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Lower Mainland of B.C. to boost flood prevention

With an eye on the critical infrastructure that lies along the Fraser River floodplain, the Fraser Basin Council has begun a multi-year initiative to prevent disaster.


With an eye on the critical infrastructure that lies along the Fraser River floodplain, the Fraser Basin Council has begun a multi-year initiative to prevent disaster.

A large group of governmental and industry organizations are supporting the Lower Mainland Flood Strategy, which was announced on July 15. The strategy recognizes that the current system of dykes and other measures is not enough and that there needs to be a greater emphasis on coordinating flood protection measures across the region.

“This flood management strategy reflects a serious, unprecedented commitment by the federal government, the province of B.C., 25 Lower Mainland local governments and other public and private sector organizations to work together on flood protection measures that will safeguard the region as a whole,” said Colin Hansen, chair of the Fraser Basin Council which is facilitating the initiative.

A recent study by the province indicated that the magnitude and frequency of large floods along the Fraser River, from Hope to the river mouth, will increase due to climate change and rising sea levels. The region is vulnerable from several sides — from the river, heavy rainfall and snowmelt, and from ocean tsunami.

Most of the flood protection structures in place date from 1968-1995, but they are not enough to protect critical infrastructure in the case of a major event. The Council says, “There are risks to ports, airports, highways, bridges, ferry terminals, oil and gas pipelines, as well as hydro-electricity, telecommunications, water and wastewater infrastructure.”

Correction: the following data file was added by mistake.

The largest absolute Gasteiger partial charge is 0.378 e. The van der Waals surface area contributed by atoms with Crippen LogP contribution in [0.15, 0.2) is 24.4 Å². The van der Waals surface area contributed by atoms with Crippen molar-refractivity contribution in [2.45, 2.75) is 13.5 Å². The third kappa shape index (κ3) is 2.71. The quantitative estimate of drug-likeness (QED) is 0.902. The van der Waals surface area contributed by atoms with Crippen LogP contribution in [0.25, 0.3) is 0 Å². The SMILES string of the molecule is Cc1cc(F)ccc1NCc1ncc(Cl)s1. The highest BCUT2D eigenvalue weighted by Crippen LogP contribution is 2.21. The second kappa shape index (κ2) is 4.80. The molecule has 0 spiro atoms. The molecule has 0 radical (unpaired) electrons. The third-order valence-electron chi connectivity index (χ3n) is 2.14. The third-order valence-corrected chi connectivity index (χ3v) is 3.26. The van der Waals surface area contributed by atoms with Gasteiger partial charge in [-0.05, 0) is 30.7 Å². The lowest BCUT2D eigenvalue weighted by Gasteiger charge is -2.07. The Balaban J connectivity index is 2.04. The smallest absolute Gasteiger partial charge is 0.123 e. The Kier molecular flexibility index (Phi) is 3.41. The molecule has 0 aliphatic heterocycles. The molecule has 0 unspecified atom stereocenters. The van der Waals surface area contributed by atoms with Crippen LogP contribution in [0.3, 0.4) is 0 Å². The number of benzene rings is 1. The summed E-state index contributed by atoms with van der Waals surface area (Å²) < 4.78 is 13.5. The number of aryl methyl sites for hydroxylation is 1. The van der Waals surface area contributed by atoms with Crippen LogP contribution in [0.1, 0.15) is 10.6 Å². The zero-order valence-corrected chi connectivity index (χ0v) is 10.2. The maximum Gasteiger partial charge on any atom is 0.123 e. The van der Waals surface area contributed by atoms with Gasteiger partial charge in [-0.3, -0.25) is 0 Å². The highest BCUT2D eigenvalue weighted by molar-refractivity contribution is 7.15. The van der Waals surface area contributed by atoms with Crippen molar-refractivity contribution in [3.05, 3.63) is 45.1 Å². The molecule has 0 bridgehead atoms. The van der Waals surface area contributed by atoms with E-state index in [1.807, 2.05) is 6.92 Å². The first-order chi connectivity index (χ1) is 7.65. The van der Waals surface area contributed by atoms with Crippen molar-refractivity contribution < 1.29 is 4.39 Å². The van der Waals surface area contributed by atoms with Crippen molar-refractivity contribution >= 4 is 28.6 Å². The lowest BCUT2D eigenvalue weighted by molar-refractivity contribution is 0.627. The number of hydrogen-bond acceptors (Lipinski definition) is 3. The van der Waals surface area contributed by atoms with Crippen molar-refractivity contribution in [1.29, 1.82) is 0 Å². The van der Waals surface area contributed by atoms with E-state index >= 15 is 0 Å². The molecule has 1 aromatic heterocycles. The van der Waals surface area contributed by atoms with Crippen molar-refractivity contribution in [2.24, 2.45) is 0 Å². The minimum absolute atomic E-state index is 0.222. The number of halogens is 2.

Because the communities depend on common infrastructure, says the Council, a large magnitude flood is therefore likely to affect half the population.

The plan is to develop strategies to ensure that building dykes and other flood protections in one area of the region won’t create problems in another.

The flood management strategy will be in two phases. Phase 1 (2014-2015) will assess the hazards and vulnerabilities across the region, and then assess flood management practices and policies. Some studies as part of Phase 1 have been done already for the province’s Ministry of Forestry, Lands and Natural Resources Water Management Branch. They include reports by consulting engineering firms Northwest Hydraulics (on hydraulics) and Golder Associates (on dykes).

The second phase (2016) will involve options for funding and implementation.

The industry organizations supporting the plan include the BC Agricutlure Council, CN, CP Port Metro Vancouver, and Simon Fraser University.

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